The fact that we were quarantined for two weeks prior to shooting gave us the opportunity to go through a lot of blocking and rehearsing with the actors. That’s a huge advantage of this project, I think, that we got to wrap our heads around a lot of things that we normally don’t get to. In a normal prep situation in a non-pandemic world, you try to steal those hours, when you can sit down and talk about the real important things. Most of the time it’s without the actors, it’s just the director and yourself. In this case, it was the four of us sitting and talking through, line by line, everything. That’s a huge advantage for me.
Was the crew also exceptionally small due to Covid restrictions?
Yes. It was a tiny, tiny crew. I think the last time I shot like this was in film school. There were twenty-something of us, so it was really a small, family kind of vibe. That was great, but at the same time, when you have four electricians in total for a lot of hills around the house, that slows things down a little bit. But we had an amazing crew and we knew these people from Euphoria, they’re our friends. It was a pleasure to be there with them.
There was also the intention to avoid a sense of realism, right? Though in a way, these two people, having this argument, confronting the broader issues at hand, seems very realistic.
The director would put it that it’s like watching two snakes in a jar. I wouldn’t say it’s a realistic or realist movie. I think it’s in the way of Who’s Afraid of Virginia Woolf—it’s an experiment. It’s watching two people and their relationship in a laboratory kind of environment. They’re very isolated from the world. And I think the black and white gave it a certain kind of abstraction. When you see two people talking, you’re obviously expecting something realistic. Realistic phrases or forms of speech—which I think this script includes, but at the same time, we wanted to make it more abstract than just picking up dialogue from the street.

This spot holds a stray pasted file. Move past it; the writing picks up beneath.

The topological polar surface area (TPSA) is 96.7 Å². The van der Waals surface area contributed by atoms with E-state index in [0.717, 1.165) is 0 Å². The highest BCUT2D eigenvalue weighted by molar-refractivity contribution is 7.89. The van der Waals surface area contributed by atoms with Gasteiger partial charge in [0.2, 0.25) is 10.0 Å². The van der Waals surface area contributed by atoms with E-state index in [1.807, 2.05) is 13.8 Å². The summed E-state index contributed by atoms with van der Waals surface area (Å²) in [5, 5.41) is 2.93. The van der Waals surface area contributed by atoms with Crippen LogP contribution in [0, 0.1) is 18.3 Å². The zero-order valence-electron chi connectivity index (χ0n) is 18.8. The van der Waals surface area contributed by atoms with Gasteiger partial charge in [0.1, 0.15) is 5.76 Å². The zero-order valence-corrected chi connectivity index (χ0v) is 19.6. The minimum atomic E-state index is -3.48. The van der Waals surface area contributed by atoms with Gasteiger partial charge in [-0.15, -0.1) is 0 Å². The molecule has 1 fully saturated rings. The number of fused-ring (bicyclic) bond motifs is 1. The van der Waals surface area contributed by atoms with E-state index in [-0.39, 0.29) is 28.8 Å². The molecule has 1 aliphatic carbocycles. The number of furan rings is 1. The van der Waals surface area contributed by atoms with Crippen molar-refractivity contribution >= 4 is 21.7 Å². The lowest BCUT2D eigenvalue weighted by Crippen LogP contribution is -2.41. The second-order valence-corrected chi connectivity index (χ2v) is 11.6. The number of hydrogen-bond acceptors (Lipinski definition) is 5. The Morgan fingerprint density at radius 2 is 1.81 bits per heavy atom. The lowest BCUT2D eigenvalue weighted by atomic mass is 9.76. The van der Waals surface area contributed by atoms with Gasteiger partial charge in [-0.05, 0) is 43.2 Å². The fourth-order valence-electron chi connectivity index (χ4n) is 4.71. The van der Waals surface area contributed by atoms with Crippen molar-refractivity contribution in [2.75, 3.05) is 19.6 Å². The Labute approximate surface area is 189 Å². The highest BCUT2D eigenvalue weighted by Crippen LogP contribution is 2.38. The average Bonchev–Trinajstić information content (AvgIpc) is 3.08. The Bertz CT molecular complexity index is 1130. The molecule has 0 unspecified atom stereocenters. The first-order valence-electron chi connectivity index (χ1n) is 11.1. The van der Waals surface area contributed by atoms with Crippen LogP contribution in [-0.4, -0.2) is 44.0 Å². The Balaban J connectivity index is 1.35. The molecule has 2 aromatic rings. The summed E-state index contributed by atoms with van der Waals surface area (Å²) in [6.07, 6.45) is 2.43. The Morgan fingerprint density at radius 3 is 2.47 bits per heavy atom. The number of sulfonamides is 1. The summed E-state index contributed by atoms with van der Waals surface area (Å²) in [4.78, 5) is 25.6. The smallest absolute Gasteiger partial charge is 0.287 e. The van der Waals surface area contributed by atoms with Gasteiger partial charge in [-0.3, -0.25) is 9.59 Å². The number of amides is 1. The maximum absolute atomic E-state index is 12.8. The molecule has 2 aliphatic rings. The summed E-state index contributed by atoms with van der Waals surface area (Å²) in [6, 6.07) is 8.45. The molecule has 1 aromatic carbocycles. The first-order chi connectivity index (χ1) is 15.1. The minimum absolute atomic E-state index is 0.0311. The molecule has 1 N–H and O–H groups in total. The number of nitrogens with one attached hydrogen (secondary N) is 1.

I think part of why a sense of realism comes across are the moods Zendaya projects—they’re extremely believable.
I think it’s real on an emotional level. It’s just not on a detailed, fact-check level, you know?
There’s also a pervasive sense of threat. How did you evoke that?
I think that sense creates itself when people are in a remote location by themselves. You just have to put the camera a little farther away. or sit on an image for a little bit, or move on something slowly, and it creates itself. We’re not trying to use horror movie kind of tricks to scare people. It was something that was sneaking into the movie a little bit, and we let it sneak.
Do you feel hope for Malcolm and Marie at the end?
It was always a question, where do we end this movie? I was always on the side to end it here. You could end it when they go to bed, or maybe even earlier. But I think in these times, in this world, after this huge fight, it’s important to give people a little bit of hope, at least. Even if it’s not a happy ending, it still gives you a tiny bit of hope that these people still love each other. I like the ending a lot, but you can argue about it, whether it’s necessary or not.
Featured image: MALCOLM & MARIE (L-R): JOHN DAVID WASHINGTON as MALCOLM, ZENDAYA as MARIE. DOMINIC MILLER/NETFLIX © 2021